Cerebrovascular Fellowship at Toronto Western Hospital, University of Toronto

Fellow: Krunal Patel

Toronto Western Hospital & Krembil Brain Sciences Institute
University of Toronto
Toronto, Canada

Supervisors: Professor Michael Tymianski & Dr Ivan Radovanovic

The Toronto Western Hospital (TWH) Cerebrovascular Unit provides a supra-regional and national service for complex cerebrovascular cases. This includes the City of Toronto, Greater Toronto Area (GTA), Ontario and beyond. The team of clinicians includes representatives from neurosurgery, interventional neuroradiology, radiotherapy, neurology, stroke and an active clinical and lab based research team. The neurovascular and interventional neuroradiology departments have a highly experienced, well-published and innovative team who work closely in the management of complex cerebrovascular and spinal vascular conditions. They have one of the largest volume practices in Canada and one of the most experienced surgical and interventional neuroradiology teams in the Western world.

This Cerebrovascular fellowship with Dr Tymianski and Dr Radovanovic, both world renowned, well respected and widely published Cerebrovascular experts, was well placed to equip me with advanced skills, knowledge and experience to enable me to deal with complex neurovascular cases, including previously endovascularly treated, recurrent aneurysms and complex arteriovenous malformations. I also gained significant experience minimally invasive techniques in aneurysm clipping and day case aneurysm surgery which was not offered anywhere in the UK.

Elective work was channeled through a monthly multi-disciplinary meeting. Here, patients are discussed, imaging is reviewed and treatment options considered and planned. A weekly Cerebrovascular clinic attended by representatives of the multi-disciplinary team allows for new and follow up patients to be reviewed pre or post treatment. I was responsible for triaging new referrals made to the Cerebrovascular services, contributing to the monthly MDT and reviewing new and follow up patients at the Cerebrovascular clinic. In addition to the elective workload TWH has a high volume cerebrovascular emergency case load for subarachnoid haemorrhage, carotid stenosis and intracranial haemorrhage. I was often responsible for taking Cerebrovascular call and coordinating acute admissions, planning appropriate investigations and management plans in conjunction with the on call neurosurgical and interventional neuroradiology teams.

I was exposed to the whole range of Neurovascular brain and spinal pathology including aneurysms, arteriovenous malformations, carotid stenosis, moya-moya disease, neurovascular compression syndromes, cranial and spinal dural arteriovenous fistulae, cavernous malformations and arteriovenous malformations of the brain and spine. I operated on a number of Cerebrovascular cases, many independelty (16 EC-IC bypass, 9 Carotid endarterectomy, 35 Aneurysms, 14 arteriovenous malformations, 3 Cavernoma, 3 Cranial dural arteriovenous fistulae, 5 spinal arteriovenous fistulae and 65 microvascular decompressions for trigeminal neuralgia/hemifasical spasm).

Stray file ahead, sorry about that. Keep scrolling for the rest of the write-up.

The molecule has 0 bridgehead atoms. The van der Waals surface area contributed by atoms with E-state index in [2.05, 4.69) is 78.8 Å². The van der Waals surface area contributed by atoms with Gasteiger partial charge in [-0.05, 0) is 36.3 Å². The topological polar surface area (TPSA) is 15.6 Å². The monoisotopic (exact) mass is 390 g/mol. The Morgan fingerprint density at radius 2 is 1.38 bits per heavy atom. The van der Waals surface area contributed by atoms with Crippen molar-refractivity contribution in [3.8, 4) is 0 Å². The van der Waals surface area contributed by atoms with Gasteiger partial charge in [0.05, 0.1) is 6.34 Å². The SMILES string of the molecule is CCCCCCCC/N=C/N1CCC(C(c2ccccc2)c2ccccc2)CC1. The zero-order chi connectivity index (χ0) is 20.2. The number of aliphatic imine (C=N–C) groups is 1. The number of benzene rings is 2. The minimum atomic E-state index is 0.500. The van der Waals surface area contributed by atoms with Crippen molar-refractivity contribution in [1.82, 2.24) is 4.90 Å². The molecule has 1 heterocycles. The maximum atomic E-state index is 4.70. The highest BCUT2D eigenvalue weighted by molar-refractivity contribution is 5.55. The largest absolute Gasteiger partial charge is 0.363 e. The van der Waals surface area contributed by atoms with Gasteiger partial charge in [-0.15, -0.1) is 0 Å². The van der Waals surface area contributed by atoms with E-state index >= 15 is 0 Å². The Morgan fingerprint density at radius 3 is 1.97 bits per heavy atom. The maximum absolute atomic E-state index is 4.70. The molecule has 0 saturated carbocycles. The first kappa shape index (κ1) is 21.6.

The aspects of this fellowship which allowed me to develop my skills further were my exposure to retractorless aneurysm surgery for ruptured and unruptured aneurysms, keyhole transcranial (mini-pterional and lateral supraorbital) approaches for aneurysms, endoscopic transpterional approaches to the anterio-lateral skull base, hybrid suite surgery for micro and high grade AVMs and low-flow bypass for moya-moya disease and intracranial atherosclerotic disease. I was also able to learn the planning of gamma knife surgery for arteriovenous malformations, which most UK Cerebrovascular surgeons do not get exposure to. This has allowed me to develop a better understanding of the strengths and limitations of gamma knife for the treatment of brain AVMs and will prove useful in my future practice. I also had extensive exposure to a cadaveric and animal lab where I was able to practice my micro-anastomosis techniques to develop the skills required for bypass surgery.

My extensive operative UK neurosurgical training (approximately 1900 cases) prior to the start of my fellowship and experience as a Locum Consultant in Neurovascular enabled me to be in a good position to benefit from the complex case load during my fellowship. Having been a Chief Resident and Locum Consultant prior to my fellowship made me a natural teacher and leader for junior and senior residents and Cerebrovascular fellows more junior to me. I contributed to service, teaching, research, audit and management as an integral and valued member of the University of Toronto Postgraduate Department and have made collaborative research links and friends from all over the world including with other fellows, residents and staff.

I believe this fellowship training has put me in a good position to be able to deliver world-class cerebrovascular care to my patients and train the next generation of Cerebrovascular surgeons. This experience has been vital in allowing me to develop my own technique, aimed, where possible, at reducing soft tissue and bony disruption to allow faster recovery with improved cosmetic results following surgery.